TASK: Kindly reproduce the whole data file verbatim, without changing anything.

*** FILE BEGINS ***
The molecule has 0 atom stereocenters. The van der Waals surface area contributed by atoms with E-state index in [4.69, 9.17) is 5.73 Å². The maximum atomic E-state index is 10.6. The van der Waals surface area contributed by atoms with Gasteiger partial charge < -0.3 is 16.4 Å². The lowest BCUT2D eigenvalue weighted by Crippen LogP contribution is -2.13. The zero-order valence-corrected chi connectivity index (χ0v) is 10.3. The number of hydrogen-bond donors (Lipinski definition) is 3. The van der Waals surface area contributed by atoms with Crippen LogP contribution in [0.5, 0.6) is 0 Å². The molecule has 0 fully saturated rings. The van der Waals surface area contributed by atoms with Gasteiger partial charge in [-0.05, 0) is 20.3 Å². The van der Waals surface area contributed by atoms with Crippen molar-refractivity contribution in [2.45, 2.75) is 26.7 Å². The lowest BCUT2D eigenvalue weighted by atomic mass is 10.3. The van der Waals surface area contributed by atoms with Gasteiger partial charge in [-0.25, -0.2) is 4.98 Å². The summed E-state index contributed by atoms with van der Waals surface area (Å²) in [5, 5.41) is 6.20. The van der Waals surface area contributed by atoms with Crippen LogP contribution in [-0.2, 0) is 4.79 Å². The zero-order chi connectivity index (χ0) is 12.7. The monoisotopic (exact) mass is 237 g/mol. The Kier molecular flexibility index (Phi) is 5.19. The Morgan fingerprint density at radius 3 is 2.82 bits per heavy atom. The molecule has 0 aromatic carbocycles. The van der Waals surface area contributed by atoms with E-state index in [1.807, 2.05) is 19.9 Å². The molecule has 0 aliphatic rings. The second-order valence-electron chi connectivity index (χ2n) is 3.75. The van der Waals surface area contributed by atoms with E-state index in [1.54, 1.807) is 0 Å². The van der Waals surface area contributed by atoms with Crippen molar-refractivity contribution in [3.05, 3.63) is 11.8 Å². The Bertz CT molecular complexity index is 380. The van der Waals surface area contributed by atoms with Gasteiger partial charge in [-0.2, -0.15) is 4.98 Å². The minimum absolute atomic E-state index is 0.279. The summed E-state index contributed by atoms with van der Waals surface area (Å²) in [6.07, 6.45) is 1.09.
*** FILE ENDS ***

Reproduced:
The molecule has 0 atom stereocenters. The van der Waals surface area contributed by atoms with E-state index in [4.69, 9.17) is 5.73 Å². The maximum atomic E-state index is 10.6. The van der Waals surface area contributed by atoms with Gasteiger partial charge < -0.3 is 16.4 Å². The lowest BCUT2D eigenvalue weighted by Crippen LogP contribution is -2.13. The zero-order valence-corrected chi connectivity index (χ0v) is 10.3. The number of hydrogen-bond donors (Lipinski definition) is 3. The van der Waals surface area contributed by atoms with Crippen LogP contribution in [0.5, 0.6) is 0 Å². The molecule has 0 fully saturated rings. The van der Waals surface area contributed by atoms with Gasteiger partial charge in [-0.05, 0) is 20.3 Å². The van der Waals surface area contributed by atoms with Crippen molar-refractivity contribution in [2.45, 2.75) is 26.7 Å². The lowest BCUT2D eigenvalue weighted by atomic mass is 10.3. The van der Waals surface area contributed by atoms with Gasteiger partial charge in [-0.25, -0.2) is 4.98 Å². The summed E-state index contributed by atoms with van der Waals surface area (Å²) in [5, 5.41) is 6.20. The van der Waals surface area contributed by atoms with Crippen LogP contribution in [-0.2, 0) is 4.79 Å². The zero-order chi connectivity index (χ0) is 12.7. The monoisotopic (exact) mass is 237 g/mol. The Kier molecular flexibility index (Phi) is 5.19. The Morgan fingerprint density at radius 3 is 2.82 bits per heavy atom. The molecule has 0 aromatic carbocycles. The van der Waals surface area contributed by atoms with E-state index in [1.807, 2.05) is 19.9 Å². The molecule has 0 aliphatic rings. The second-order valence-electron chi connectivity index (χ2n) is 3.75. The van der Waals surface area contributed by atoms with E-state index in [1.54, 1.807) is 0 Å². The van der Waals surface area contributed by atoms with Crippen molar-refractivity contribution in [3.05, 3.63) is 11.8 Å². The Bertz CT molecular complexity index is 380. The van der Waals surface area contributed by atoms with Gasteiger partial charge in [-0.2, -0.15) is 4.98 Å². The minimum absolute atomic E-state index is 0.279. The summed E-state index contributed by atoms with van der Waals surface area (Å²) in [6.07, 6.45) is 1.09.